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Re: Creating 'Forms' in Octave

From: Pantxo Diribarne
Subject: Re: Creating 'Forms' in Octave
Date: Tue, 30 Aug 2016 20:01:48 +0200

Le 30/08/2016 à 16:24, Chip Wachob a écrit :

So I've been able to create the dialog that I need, and I've gotten it to run through my calculations.

Now, the big question is how to make the dialog 'sticky'.

I want the data in the dialog to remain so I can go back and change one variable and have it recalculate.

It would also be great if the form didn't disappear when I say 'OK' to run the calculations.

Any suggestions on how to accomplish this?

Thank you,

On Tue, Aug 23, 2016 at 11:21 AM, Pantxo <address@hidden> wrote:
Chip Wachob wrote
> Hello,
> I'm still very new to the Octave tool, so I apologize if this is a repeat.
> I searched the archives but probably didn't use the right keyword..
> I'd like to know if there is a simple way of creating a 'form' or dialog
> box in Octave that would allow me to change the value(s) of various
> variables, but retain the previous values of others. After changing the
> input, I'd like to click on a 'button' that would recalculate the results
> and update a plot window.
> The function that I'm using currently requires eight inputs.  I've
> successfully written a script (using input()) that will allow me to type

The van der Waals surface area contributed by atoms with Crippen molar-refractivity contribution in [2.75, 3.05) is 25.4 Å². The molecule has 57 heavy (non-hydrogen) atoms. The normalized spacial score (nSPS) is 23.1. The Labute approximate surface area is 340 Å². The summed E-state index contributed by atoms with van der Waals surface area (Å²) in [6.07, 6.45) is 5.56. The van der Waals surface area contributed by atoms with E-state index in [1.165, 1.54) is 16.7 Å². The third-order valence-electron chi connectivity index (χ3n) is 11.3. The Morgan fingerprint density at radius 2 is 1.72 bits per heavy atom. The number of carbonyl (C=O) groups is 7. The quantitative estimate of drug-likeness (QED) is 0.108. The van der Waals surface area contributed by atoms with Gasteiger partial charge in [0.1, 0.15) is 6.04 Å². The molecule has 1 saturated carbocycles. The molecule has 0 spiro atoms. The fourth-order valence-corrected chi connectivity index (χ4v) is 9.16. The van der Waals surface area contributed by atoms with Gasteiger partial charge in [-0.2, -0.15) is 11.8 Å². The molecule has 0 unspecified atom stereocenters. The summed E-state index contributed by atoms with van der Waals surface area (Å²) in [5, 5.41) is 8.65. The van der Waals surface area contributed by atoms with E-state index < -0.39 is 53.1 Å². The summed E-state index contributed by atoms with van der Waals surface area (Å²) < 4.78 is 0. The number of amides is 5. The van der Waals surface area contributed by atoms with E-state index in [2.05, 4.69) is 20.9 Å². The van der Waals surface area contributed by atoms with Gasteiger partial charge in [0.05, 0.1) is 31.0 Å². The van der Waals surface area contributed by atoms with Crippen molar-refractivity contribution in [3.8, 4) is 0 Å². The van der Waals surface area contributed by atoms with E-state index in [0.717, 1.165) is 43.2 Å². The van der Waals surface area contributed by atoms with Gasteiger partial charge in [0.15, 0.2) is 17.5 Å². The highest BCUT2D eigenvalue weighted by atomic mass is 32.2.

> in
> those inputs manually, each time, but usually I'm only changing one
> variable at a time and it sure would be a lot simpler if I could change
> that variable and 'update' the plot.
> I looked at the Java section (Section 37?) but I was not able to get any
> of
> the Java commands to work.  It seems that perhaps I'm missing a
> "Java-Octave" plugin, but when I attempted to install the plugin, it told
> me the host didn't exist..
> If there is an example out there that would allow me to learn how this is
> done, that would be great.
> Can anyone offer up a starting place?  A link to a tutorial or example
> would be great.
> BTW, I don't actually know Java or Python, and I'd prefer not to have to
> learn it in the midst of learning Octave if I don't have to.
> Version 4.0.3.  Both in Windoze and Ubuntu.
> Thank you in advance for your help,
> _______________________________________________
> Help-octave mailing list

> Help-octave@



What you describe looks simple enough to be done with inputdlg, see "demo
If you need a more fine control on the user interface you could use
uicontrol , which unfortunately currently has no demo but is expected to
work as in Matlab.


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As I said you can build more complex, and non modal, gui using "uicontrol" objects. Those are basically buttons, text boxes, ..., that you put onto a figure object. Here is a very basic example:

hf = figure ("position", [0 0 200, 300], "name", "PLUS App", "numbertitle", "off", "menubar", "none");
hp = uipanel ();

datanames = {"A", "B"};
for ii = 1:2
  hh(ii) = uicontrol ("style", "edit", "position", [25 ii*100 150 30], ...
             "backgroundcolor", "w")
  uicontrol ("style", "text", "position", [25 ii*100+40 150 30], ...
             "string", datanames{ii})

fcn = @() disp (str2num (get (hh(1), "string")) + str2num (get (hh(2), "string")))

uicontrol ("style", "pushbutton", "callback", fcn, "position", [50 25 100 40], ...
           "string", "Go!")

You could also post in this thread ( which is about creating uixx examples.


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